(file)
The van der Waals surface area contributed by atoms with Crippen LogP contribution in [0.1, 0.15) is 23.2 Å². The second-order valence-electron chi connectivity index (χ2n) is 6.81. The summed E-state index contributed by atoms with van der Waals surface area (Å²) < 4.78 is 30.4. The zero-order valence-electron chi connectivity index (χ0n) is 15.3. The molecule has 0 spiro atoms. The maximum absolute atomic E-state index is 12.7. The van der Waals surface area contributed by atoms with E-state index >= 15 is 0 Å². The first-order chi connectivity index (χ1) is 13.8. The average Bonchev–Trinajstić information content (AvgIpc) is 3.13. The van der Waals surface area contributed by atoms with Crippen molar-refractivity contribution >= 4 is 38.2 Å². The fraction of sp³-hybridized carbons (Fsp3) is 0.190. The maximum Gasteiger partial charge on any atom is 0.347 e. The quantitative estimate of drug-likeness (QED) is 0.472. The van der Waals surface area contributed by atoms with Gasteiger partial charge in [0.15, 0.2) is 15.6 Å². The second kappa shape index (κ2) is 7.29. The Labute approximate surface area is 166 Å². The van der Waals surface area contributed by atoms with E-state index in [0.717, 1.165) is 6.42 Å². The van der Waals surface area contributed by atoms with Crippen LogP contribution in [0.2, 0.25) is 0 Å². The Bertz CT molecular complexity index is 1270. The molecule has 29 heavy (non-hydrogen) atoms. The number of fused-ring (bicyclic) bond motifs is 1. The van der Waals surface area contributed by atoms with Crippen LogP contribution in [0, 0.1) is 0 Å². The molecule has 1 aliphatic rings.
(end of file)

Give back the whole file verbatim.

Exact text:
The van der Waals surface area contributed by atoms with Crippen LogP contribution in [0.1, 0.15) is 23.2 Å². The second-order valence-electron chi connectivity index (χ2n) is 6.81. The summed E-state index contributed by atoms with van der Waals surface area (Å²) < 4.78 is 30.4. The zero-order valence-electron chi connectivity index (χ0n) is 15.3. The molecule has 0 spiro atoms. The maximum absolute atomic E-state index is 12.7. The van der Waals surface area contributed by atoms with E-state index >= 15 is 0 Å². The first-order chi connectivity index (χ1) is 13.8. The average Bonchev–Trinajstić information content (AvgIpc) is 3.13. The van der Waals surface area contributed by atoms with Crippen molar-refractivity contribution >= 4 is 38.2 Å². The fraction of sp³-hybridized carbons (Fsp3) is 0.190. The maximum Gasteiger partial charge on any atom is 0.347 e. The quantitative estimate of drug-likeness (QED) is 0.472. The van der Waals surface area contributed by atoms with Gasteiger partial charge in [0.15, 0.2) is 15.6 Å². The second kappa shape index (κ2) is 7.29. The Labute approximate surface area is 166 Å². The van der Waals surface area contributed by atoms with E-state index in [0.717, 1.165) is 6.42 Å². The van der Waals surface area contributed by atoms with Crippen LogP contribution in [0.2, 0.25) is 0 Å². The Bertz CT molecular complexity index is 1270. The molecule has 29 heavy (non-hydrogen) atoms. The number of fused-ring (bicyclic) bond motifs is 1. The van der Waals surface area contributed by atoms with Crippen LogP contribution in [0, 0.1) is 0 Å². The molecule has 1 aliphatic rings.